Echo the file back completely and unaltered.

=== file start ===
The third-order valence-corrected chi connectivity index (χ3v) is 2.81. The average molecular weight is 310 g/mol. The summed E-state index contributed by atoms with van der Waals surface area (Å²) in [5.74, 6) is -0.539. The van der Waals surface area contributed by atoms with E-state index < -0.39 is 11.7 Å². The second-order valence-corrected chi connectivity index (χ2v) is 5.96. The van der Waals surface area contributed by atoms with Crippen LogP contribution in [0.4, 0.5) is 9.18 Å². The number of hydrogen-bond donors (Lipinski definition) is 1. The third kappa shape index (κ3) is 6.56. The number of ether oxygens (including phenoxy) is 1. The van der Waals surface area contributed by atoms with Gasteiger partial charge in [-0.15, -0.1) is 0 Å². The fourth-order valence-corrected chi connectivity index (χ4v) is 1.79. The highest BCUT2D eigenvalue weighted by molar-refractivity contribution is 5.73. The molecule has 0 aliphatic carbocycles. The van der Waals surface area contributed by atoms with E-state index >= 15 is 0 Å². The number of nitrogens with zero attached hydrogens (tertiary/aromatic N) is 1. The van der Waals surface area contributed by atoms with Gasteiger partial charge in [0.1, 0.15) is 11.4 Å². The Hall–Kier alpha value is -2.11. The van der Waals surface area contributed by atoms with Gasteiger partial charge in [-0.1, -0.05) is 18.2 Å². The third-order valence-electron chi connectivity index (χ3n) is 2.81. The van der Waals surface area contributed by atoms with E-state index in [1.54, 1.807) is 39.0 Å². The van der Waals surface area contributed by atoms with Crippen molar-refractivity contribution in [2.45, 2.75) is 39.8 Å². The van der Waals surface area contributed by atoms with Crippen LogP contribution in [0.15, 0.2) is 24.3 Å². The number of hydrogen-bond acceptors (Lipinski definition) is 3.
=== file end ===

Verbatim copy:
The third-order valence-corrected chi connectivity index (χ3v) is 2.81. The average molecular weight is 310 g/mol. The summed E-state index contributed by atoms with van der Waals surface area (Å²) in [5.74, 6) is -0.539. The van der Waals surface area contributed by atoms with E-state index < -0.39 is 11.7 Å². The second-order valence-corrected chi connectivity index (χ2v) is 5.96. The van der Waals surface area contributed by atoms with Crippen LogP contribution in [0.4, 0.5) is 9.18 Å². The number of hydrogen-bond donors (Lipinski definition) is 1. The third kappa shape index (κ3) is 6.56. The number of ether oxygens (including phenoxy) is 1. The van der Waals surface area contributed by atoms with Gasteiger partial charge in [-0.15, -0.1) is 0 Å². The fourth-order valence-corrected chi connectivity index (χ4v) is 1.79. The highest BCUT2D eigenvalue weighted by molar-refractivity contribution is 5.73. The molecule has 0 aliphatic carbocycles. The van der Waals surface area contributed by atoms with E-state index >= 15 is 0 Å². The number of nitrogens with zero attached hydrogens (tertiary/aromatic N) is 1. The van der Waals surface area contributed by atoms with Gasteiger partial charge in [0.1, 0.15) is 11.4 Å². The Hall–Kier alpha value is -2.11. The van der Waals surface area contributed by atoms with Gasteiger partial charge in [-0.1, -0.05) is 18.2 Å². The third-order valence-electron chi connectivity index (χ3n) is 2.81. The van der Waals surface area contributed by atoms with E-state index in [1.54, 1.807) is 39.0 Å². The van der Waals surface area contributed by atoms with Crippen molar-refractivity contribution in [2.45, 2.75) is 39.8 Å². The van der Waals surface area contributed by atoms with Crippen LogP contribution in [0.15, 0.2) is 24.3 Å². The number of hydrogen-bond acceptors (Lipinski definition) is 3.